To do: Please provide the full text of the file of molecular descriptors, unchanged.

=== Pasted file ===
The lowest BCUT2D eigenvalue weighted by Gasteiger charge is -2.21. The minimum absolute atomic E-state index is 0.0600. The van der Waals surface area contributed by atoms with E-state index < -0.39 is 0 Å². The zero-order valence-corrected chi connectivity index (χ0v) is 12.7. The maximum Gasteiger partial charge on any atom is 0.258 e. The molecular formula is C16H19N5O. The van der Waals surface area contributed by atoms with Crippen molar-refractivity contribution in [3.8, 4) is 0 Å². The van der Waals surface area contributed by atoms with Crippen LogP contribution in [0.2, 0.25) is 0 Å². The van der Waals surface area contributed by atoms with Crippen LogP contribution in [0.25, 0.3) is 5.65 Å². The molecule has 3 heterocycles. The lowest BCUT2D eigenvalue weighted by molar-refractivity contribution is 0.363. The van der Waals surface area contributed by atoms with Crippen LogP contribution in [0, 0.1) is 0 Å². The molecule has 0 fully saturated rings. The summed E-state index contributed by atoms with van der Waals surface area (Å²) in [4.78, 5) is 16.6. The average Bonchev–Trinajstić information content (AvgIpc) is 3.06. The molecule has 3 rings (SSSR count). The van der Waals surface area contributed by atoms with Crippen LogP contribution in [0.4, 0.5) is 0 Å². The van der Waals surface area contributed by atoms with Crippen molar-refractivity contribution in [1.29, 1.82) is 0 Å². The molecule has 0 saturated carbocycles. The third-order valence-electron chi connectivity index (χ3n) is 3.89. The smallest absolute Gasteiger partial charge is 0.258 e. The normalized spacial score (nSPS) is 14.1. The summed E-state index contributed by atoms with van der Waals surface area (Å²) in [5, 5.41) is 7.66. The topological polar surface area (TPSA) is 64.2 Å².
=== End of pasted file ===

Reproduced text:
The lowest BCUT2D eigenvalue weighted by Gasteiger charge is -2.21. The minimum absolute atomic E-state index is 0.0600. The van der Waals surface area contributed by atoms with E-state index < -0.39 is 0 Å². The zero-order valence-corrected chi connectivity index (χ0v) is 12.7. The maximum Gasteiger partial charge on any atom is 0.258 e. The molecular formula is C16H19N5O. The van der Waals surface area contributed by atoms with Crippen molar-refractivity contribution in [3.8, 4) is 0 Å². The van der Waals surface area contributed by atoms with Crippen LogP contribution in [0.2, 0.25) is 0 Å². The van der Waals surface area contributed by atoms with Crippen LogP contribution in [0.25, 0.3) is 5.65 Å². The molecule has 3 heterocycles. The lowest BCUT2D eigenvalue weighted by molar-refractivity contribution is 0.363. The van der Waals surface area contributed by atoms with Crippen LogP contribution in [0, 0.1) is 0 Å². The molecule has 0 fully saturated rings. The summed E-state index contributed by atoms with van der Waals surface area (Å²) in [4.78, 5) is 16.6. The average Bonchev–Trinajstić information content (AvgIpc) is 3.06. The molecule has 3 rings (SSSR count). The van der Waals surface area contributed by atoms with Crippen LogP contribution in [0.4, 0.5) is 0 Å². The van der Waals surface area contributed by atoms with Crippen molar-refractivity contribution in [1.29, 1.82) is 0 Å². The molecule has 0 saturated carbocycles. The third-order valence-electron chi connectivity index (χ3n) is 3.89. The smallest absolute Gasteiger partial charge is 0.258 e. The normalized spacial score (nSPS) is 14.1. The summed E-state index contributed by atoms with van der Waals surface area (Å²) in [5, 5.41) is 7.66. The topological polar surface area (TPSA) is 64.2 Å².